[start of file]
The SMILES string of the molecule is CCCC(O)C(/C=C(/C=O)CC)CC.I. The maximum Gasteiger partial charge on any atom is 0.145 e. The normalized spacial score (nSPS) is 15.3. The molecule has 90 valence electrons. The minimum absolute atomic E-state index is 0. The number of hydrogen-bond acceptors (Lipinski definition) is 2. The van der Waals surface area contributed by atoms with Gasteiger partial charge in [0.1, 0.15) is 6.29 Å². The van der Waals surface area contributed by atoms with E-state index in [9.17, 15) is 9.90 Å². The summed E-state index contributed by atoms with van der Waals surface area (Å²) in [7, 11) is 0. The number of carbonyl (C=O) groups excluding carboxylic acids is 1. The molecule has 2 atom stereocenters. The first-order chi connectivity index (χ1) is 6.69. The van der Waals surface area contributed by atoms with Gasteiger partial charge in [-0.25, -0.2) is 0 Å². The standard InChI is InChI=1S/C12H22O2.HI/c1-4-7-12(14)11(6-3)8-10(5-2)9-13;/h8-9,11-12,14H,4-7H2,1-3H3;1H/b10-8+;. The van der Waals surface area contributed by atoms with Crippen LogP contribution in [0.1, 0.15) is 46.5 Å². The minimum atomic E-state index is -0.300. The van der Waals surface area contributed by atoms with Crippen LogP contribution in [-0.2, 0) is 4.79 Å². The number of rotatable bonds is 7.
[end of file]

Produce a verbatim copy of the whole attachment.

The SMILES string of the molecule is CCCC(O)C(/C=C(/C=O)CC)CC.I. The maximum Gasteiger partial charge on any atom is 0.145 e. The normalized spacial score (nSPS) is 15.3. The molecule has 90 valence electrons. The minimum absolute atomic E-state index is 0. The number of hydrogen-bond acceptors (Lipinski definition) is 2. The van der Waals surface area contributed by atoms with Gasteiger partial charge in [0.1, 0.15) is 6.29 Å². The van der Waals surface area contributed by atoms with E-state index in [9.17, 15) is 9.90 Å². The summed E-state index contributed by atoms with van der Waals surface area (Å²) in [7, 11) is 0. The number of carbonyl (C=O) groups excluding carboxylic acids is 1. The molecule has 2 atom stereocenters. The first-order chi connectivity index (χ1) is 6.69. The van der Waals surface area contributed by atoms with Gasteiger partial charge in [-0.25, -0.2) is 0 Å². The standard InChI is InChI=1S/C12H22O2.HI/c1-4-7-12(14)11(6-3)8-10(5-2)9-13;/h8-9,11-12,14H,4-7H2,1-3H3;1H/b10-8+;. The van der Waals surface area contributed by atoms with Crippen LogP contribution in [0.1, 0.15) is 46.5 Å². The minimum atomic E-state index is -0.300. The van der Waals surface area contributed by atoms with Crippen LogP contribution in [-0.2, 0) is 4.79 Å². The number of rotatable bonds is 7.